A $30 million fund for neighbourhood improvements is nothing to sneeze at – and South Australians have a say in how it will be spent.

Their state just launched Fund My Neighbourhood, a participatory budgeting initiative, last week. It invites citizens to allocate AU$40 million (~US$ 31.6 million) worth of funds to projects that will improve their neighbourhoods.

Citizens may also suggest improvements, which can receive between AU$10,000-$150,000 worth of funding. “If you want to have better street lighting, a community garden, a playground, or a skate park, you can submit an idea,” says Gail Fairlamb, Director of the Strategic Engagement unit of South Australia. She adds that her team received over 200 ideas within less than a week.

With the amount of funding on the table, this is the biggest online participatory budgeting process in Australia, Fairlamb believes. She shares with GovInsider how her unit is helping the government to “work collaboratively with citizens and bring them into decision-making”, and how going digital played a key part.

When citizens decide

GailFairlamb As part of her role, Fairlamb advocates for better community engagement. After all, she explains, “people in our communities are better placed to judge whether a policy, programme or service will meet their needs,” and “involving them early in this process means that they get to influence, shape and raise any potential concerns around the implementation of that policy.”

Fairlamb’s unit set up the YourSAy website as a “central hub” for all citizen engagement efforts. One of them is Fund My Community which, similar to Fund My Neighbourhood, asks citizens to decide on a range of community projects that will receive government funding of AU$1 million (~US$ 783,000) in total. Among them is an project offering vocational training and life skills to marginalised young Aboriginal people, and a dental care service for women who have experienced domestic violence.

And the benefits of participatory budgeting, Fairlamb notes, are that “the government is clear about its commitment, and the community is clear about what its job is in terms of influencing decision-making”.


“The government is clear about its commitment, and the community is clear about what its job is in terms of influencing decision-making.”

The digital platform attracts participation from young people, which “as a generalisation, won’t attend a face-to-face meeting, and prefer to participate online”, says Fairlamb. “Through a digital channel, you can pop online 24/7, and influence a whole range of policies,” she continues. “The general principle around community engagement is that you want to make it easy for people to engage.”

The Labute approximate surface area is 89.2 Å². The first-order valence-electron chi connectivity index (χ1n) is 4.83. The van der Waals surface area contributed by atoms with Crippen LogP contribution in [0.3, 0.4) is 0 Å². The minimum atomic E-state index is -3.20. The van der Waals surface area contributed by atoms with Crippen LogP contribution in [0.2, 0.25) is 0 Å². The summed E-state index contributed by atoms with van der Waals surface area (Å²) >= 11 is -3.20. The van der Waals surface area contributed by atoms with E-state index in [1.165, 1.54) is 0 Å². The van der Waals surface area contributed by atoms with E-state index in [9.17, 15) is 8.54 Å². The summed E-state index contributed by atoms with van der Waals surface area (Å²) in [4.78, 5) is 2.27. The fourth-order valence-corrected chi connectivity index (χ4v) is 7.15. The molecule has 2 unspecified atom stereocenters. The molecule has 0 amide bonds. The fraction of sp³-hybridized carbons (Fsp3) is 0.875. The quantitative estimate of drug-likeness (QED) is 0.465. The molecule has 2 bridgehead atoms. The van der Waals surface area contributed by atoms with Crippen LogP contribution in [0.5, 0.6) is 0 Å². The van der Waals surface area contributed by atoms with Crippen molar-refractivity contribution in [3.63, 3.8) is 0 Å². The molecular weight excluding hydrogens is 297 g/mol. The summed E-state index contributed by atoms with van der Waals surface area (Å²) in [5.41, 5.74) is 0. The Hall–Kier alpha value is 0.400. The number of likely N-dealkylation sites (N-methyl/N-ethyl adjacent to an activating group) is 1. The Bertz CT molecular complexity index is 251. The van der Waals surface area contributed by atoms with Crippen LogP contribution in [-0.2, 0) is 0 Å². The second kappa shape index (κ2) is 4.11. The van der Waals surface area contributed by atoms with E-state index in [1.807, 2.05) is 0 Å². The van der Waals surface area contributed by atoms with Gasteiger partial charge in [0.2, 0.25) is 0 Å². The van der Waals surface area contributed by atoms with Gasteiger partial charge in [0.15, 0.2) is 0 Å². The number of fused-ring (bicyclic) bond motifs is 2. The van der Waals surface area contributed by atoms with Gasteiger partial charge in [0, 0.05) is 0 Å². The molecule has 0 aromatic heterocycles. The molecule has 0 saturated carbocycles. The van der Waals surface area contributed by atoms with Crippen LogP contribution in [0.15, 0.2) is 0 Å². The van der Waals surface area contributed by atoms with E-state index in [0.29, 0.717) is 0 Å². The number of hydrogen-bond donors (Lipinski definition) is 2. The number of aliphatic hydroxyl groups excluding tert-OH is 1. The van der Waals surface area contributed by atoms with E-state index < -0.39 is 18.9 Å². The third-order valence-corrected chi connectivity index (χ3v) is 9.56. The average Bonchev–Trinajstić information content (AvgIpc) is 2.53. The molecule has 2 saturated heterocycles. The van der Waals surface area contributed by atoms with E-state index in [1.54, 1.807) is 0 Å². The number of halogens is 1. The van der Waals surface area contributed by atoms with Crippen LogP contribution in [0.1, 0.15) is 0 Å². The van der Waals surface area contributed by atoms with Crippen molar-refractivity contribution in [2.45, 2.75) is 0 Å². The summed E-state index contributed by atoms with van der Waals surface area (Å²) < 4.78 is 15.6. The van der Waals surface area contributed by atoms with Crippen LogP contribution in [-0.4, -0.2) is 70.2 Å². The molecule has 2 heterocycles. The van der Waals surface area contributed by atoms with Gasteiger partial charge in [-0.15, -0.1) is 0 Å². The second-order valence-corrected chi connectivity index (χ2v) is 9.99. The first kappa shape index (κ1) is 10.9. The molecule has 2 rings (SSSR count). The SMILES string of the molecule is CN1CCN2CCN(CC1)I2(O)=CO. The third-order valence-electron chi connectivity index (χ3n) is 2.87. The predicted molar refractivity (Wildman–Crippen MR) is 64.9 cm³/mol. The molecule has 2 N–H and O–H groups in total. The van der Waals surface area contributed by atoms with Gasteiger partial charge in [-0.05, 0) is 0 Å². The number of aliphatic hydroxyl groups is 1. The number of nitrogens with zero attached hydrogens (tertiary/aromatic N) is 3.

Fund My Community is on its third run since it began in 2014, she adds, and a total of almost 7,500 citizens have been involved in allocating AU$3 million (~US$2.4 million). Just last month, it was announced that the programme was recognised with the 2017 United Nations Public Service Award, Fairlamb says.

Her unit has now established itself as “a test bed for trialling democratic innovations”. This entails understanding what communities need, co-designing a programme or project with members of the community, testing it over a few years, and then transitioning it out to a government line agency, according to Fairlamb.

What’s next?

A big project in the unit’s lineup is the Open State festival, which launches this week and involves “the government acting as a platform to support different organisations, communities, businesses, universities, and not-for-profits, all hosting different events about how the future will affect us”, according to Fairlamb. The event will run from 28 September to 8 October, and will feature dialogues on urban planning, smart cities, and technology in healthcare, to name a few.

Citizen engagement will continue to play a big part in the South Australian government’s objectives. Other governments are also implementing initiatives of their own: in India, the government used social media to involve its citizens in cleanup campaigns, while in Brazil, the Open Government programme allows citizens to share in-demand skills with the government.

Singapore, on the other hand, is working with citizens to design neighbourhoods and public spaces that better serve their needs and wants.

The great thing with citizen engagement, says Fairlamb, is that “government doesn’t have to do everything; we’re actually empowering individuals and businesses in our community to take the delivery of some of the government’s priorities”.

And when governments include their people in making policies that affect their lives, it means that there is greater trust between the two – and at the end of the day, citizens do have a say.

Main image by YourFutureSA’s Facebook Page; image of Fairlamb from Women in Innovation